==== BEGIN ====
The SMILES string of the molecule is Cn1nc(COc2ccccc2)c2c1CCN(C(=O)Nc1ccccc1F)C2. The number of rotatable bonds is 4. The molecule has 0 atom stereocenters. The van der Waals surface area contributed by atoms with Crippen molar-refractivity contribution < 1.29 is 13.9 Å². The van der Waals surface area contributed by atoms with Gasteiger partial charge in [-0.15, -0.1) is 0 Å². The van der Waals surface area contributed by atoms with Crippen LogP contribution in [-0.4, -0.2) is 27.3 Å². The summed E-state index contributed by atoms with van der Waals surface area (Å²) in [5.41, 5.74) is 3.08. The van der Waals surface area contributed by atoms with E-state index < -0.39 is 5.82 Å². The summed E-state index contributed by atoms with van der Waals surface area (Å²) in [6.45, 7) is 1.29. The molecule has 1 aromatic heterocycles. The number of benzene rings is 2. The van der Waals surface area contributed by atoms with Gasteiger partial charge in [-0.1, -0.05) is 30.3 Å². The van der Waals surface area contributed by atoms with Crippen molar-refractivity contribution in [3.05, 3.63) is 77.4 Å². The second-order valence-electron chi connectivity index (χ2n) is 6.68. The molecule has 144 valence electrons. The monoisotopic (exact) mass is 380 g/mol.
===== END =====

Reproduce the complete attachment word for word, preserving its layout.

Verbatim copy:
The SMILES string of the molecule is Cn1nc(COc2ccccc2)c2c1CCN(C(=O)Nc1ccccc1F)C2. The number of rotatable bonds is 4. The molecule has 0 atom stereocenters. The van der Waals surface area contributed by atoms with Crippen molar-refractivity contribution < 1.29 is 13.9 Å². The van der Waals surface area contributed by atoms with Gasteiger partial charge in [-0.15, -0.1) is 0 Å². The van der Waals surface area contributed by atoms with Crippen LogP contribution in [-0.4, -0.2) is 27.3 Å². The summed E-state index contributed by atoms with van der Waals surface area (Å²) in [5.41, 5.74) is 3.08. The van der Waals surface area contributed by atoms with E-state index < -0.39 is 5.82 Å². The summed E-state index contributed by atoms with van der Waals surface area (Å²) in [6.45, 7) is 1.29. The molecule has 1 aromatic heterocycles. The number of benzene rings is 2. The van der Waals surface area contributed by atoms with Gasteiger partial charge in [-0.1, -0.05) is 30.3 Å². The van der Waals surface area contributed by atoms with Crippen molar-refractivity contribution in [3.05, 3.63) is 77.4 Å². The second-order valence-electron chi connectivity index (χ2n) is 6.68. The molecule has 144 valence electrons. The monoisotopic (exact) mass is 380 g/mol.